Why the 1802 "Membership Card"?

Lee Hart responds to Hack-A-Day comments about the Membership Card

See the features of the Membership Card on this linked Web page.

One of the Membership Card kit builders posted about their kit on "hack-a-day" back in August 2010, at this Web link. Comments posted to the site pose a number of questions, which were addressed by Lee Hart in his own post there. A comprehensive history of the Membership card is available from the Membership card Home page. - Herb Johnson

I'm the idiot that designed this thing. :-) Why? Many of the comments [posted] provide clues!

To really learn something, you need to begin with the basics. Start at the bottom of the ladder, and work your way up. Master each step, them move up to the next.

But today's computers have basically sawed off all the bottom rungs of the ladder. Those that learned "way back when" understand how computers really work, and they can build and improve them further. But those starting off today look at computers as an appliance (or worse, as "magic"). They don't really have a clue how it works. They depend on someone else to design it, build it, and program it for them.

This leads to hideously inefficient systems. They think that millions of transistors and megabytes of code are needed to do even simple tasks.

But the vast majority of microcomputer applications are tiny little gadgets, like a pocket calculator for example. If Windows and a Pentium were required to make one, there would *be* no pocket calculators! There would be no way to "climb the ladder" to invent them, perfect them, and make them affordable.

The idea of the Membership Card is to show how small and simple a computer can really be. You really *can* build it yourself, from scratch. No surface mount, no custom parts, no proprietary code.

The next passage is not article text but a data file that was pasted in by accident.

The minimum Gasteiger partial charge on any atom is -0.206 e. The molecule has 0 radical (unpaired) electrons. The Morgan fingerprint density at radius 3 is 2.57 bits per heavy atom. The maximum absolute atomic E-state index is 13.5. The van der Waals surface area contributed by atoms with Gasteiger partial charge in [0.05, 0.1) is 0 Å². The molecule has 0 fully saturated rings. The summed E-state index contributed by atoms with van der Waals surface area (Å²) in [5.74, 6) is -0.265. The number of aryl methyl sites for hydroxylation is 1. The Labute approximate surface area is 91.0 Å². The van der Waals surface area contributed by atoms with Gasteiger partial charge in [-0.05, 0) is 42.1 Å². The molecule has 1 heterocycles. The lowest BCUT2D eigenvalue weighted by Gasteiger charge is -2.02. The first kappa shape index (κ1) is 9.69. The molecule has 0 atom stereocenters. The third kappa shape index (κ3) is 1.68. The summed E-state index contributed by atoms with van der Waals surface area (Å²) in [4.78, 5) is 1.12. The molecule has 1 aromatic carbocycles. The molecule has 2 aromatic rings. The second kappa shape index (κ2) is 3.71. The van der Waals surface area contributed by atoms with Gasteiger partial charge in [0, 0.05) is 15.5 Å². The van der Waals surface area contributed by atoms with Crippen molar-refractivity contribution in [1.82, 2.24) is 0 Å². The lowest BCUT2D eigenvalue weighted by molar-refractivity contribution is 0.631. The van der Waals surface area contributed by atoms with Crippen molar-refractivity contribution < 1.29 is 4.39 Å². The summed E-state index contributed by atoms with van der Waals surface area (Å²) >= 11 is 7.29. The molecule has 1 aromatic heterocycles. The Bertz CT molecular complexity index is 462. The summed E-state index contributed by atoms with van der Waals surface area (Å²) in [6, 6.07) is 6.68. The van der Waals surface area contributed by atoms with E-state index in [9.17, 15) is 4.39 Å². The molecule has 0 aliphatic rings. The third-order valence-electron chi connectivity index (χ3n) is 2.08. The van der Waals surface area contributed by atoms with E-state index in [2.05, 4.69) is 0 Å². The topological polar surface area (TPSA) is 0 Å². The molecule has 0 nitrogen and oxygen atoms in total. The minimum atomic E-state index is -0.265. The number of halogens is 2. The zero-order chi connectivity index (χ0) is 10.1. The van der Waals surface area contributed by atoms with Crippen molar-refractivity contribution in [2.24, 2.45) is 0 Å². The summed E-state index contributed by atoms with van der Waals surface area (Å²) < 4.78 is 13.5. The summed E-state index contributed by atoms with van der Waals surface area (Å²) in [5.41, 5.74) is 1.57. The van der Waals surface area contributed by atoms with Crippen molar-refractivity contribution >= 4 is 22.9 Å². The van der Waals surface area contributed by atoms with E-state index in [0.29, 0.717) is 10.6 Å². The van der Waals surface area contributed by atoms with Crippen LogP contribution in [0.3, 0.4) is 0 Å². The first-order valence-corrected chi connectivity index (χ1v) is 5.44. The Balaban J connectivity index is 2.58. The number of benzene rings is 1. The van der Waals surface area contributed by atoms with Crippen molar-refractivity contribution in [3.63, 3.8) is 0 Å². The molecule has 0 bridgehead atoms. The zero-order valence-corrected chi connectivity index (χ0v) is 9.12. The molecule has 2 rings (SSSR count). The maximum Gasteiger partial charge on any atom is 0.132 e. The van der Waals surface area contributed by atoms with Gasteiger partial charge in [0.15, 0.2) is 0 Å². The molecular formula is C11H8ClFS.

And, you don't need any expensive programming hardware or megabyte compilers. Yes, there are 1802 C compilers; but there are also Tiny BASICs and FORTHs that run with 1/1000th of the resources.

1802 machine language seems odd in light of today's super-complex CPUs; but this machine languge is refreshingly simple. It is Turing-complete; it can do anything that any other computer can do. Basically, it has 16 16-bit registers that can be used for anything; program counters, stack pointers, DMA registers, general purpose storage, etc.

No stack pointer? Hah! You can have *ten* stack pointers if you like. No CALL instruction? Baloney; you write what amounts to microcode to create one. If you want CALL to push the PC and also save three other registers on the stack, then you can! The 1802 makes you *think* about what you want your instructions to do.

Hardware wise, the Membership Card has the same sort of bit/byte input and output ports as a BASIC Stamp, Arduino, or any other micro. I'm using mine to make small robots; the stepper motors connect directly to the output port, and the input sensors connect directly to the inputs. I'm using the Q output and EF4 input for a serial port to a PC.

Another feature of this older technology is low power consumption. The Membership card *runs* on 3v at 1ma. There's a jumper to disable the LEDs, since one LED takes 10 times more power than the whole computer. Or, you can unplug the front panel once you've loaded your program (it's no longer needed) and use the Membership Card by itself.

It takes no great genius to bury a problem with brute force. In constast, hacking is all about finding clever ways to do more with less. "Running light without overbyte" as Dr. Dobbs used to say. The 1802 and Elf computers amply demonstrate this principle!

Lee Hart

Contact information:
Herb Johnson
New Jersey, USA
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This page and edited content is copyright Herb Johnson (c) 2010. Contents written by Lee Hart, are copyright Lee Hart (c) 2010. Copyright of other contents beyond brief quotes, is held by those authors. Contact Herb at www.retrotechnology.com, an email address is available on that page..